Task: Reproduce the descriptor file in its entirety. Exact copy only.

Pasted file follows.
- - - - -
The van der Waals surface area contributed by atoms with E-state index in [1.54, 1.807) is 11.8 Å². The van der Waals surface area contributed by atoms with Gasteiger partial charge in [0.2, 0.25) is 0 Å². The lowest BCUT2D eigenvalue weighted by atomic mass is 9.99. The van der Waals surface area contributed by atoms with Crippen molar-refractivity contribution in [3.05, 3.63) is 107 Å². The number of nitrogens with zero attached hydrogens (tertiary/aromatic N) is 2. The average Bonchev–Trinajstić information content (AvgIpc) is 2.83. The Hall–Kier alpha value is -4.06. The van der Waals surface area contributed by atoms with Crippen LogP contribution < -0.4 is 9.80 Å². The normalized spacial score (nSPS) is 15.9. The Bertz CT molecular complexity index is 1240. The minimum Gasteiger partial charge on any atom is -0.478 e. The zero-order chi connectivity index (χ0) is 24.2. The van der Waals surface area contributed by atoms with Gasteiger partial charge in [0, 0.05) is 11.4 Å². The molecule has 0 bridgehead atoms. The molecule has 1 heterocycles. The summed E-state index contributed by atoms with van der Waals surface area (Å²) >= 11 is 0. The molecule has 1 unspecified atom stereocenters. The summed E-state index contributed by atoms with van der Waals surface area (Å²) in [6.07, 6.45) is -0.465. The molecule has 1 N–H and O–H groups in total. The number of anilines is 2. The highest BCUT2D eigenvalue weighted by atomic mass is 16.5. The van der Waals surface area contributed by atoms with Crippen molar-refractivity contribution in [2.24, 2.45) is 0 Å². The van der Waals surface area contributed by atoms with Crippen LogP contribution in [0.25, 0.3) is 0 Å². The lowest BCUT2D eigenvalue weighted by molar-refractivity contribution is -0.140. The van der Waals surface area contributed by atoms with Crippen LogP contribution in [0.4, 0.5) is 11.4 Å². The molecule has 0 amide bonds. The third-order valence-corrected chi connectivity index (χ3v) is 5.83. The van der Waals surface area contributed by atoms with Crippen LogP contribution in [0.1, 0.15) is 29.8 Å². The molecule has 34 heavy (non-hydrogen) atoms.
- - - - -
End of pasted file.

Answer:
The van der Waals surface area contributed by atoms with E-state index in [1.54, 1.807) is 11.8 Å². The van der Waals surface area contributed by atoms with Gasteiger partial charge in [0.2, 0.25) is 0 Å². The lowest BCUT2D eigenvalue weighted by atomic mass is 9.99. The van der Waals surface area contributed by atoms with Crippen molar-refractivity contribution in [3.05, 3.63) is 107 Å². The number of nitrogens with zero attached hydrogens (tertiary/aromatic N) is 2. The average Bonchev–Trinajstić information content (AvgIpc) is 2.83. The Hall–Kier alpha value is -4.06. The van der Waals surface area contributed by atoms with Crippen LogP contribution < -0.4 is 9.80 Å². The normalized spacial score (nSPS) is 15.9. The Bertz CT molecular complexity index is 1240. The minimum Gasteiger partial charge on any atom is -0.478 e. The zero-order chi connectivity index (χ0) is 24.2. The van der Waals surface area contributed by atoms with Gasteiger partial charge in [0, 0.05) is 11.4 Å². The molecule has 0 bridgehead atoms. The molecule has 1 heterocycles. The summed E-state index contributed by atoms with van der Waals surface area (Å²) >= 11 is 0. The molecule has 1 unspecified atom stereocenters. The summed E-state index contributed by atoms with van der Waals surface area (Å²) in [6.07, 6.45) is -0.465. The molecule has 1 N–H and O–H groups in total. The number of anilines is 2. The highest BCUT2D eigenvalue weighted by atomic mass is 16.5. The van der Waals surface area contributed by atoms with Crippen molar-refractivity contribution in [2.24, 2.45) is 0 Å². The van der Waals surface area contributed by atoms with Crippen LogP contribution in [0.25, 0.3) is 0 Å². The lowest BCUT2D eigenvalue weighted by molar-refractivity contribution is -0.140. The van der Waals surface area contributed by atoms with Crippen LogP contribution in [0.4, 0.5) is 11.4 Å². The molecule has 0 amide bonds. The third-order valence-corrected chi connectivity index (χ3v) is 5.83. The van der Waals surface area contributed by atoms with Crippen LogP contribution in [0.1, 0.15) is 29.8 Å². The molecule has 34 heavy (non-hydrogen) atoms.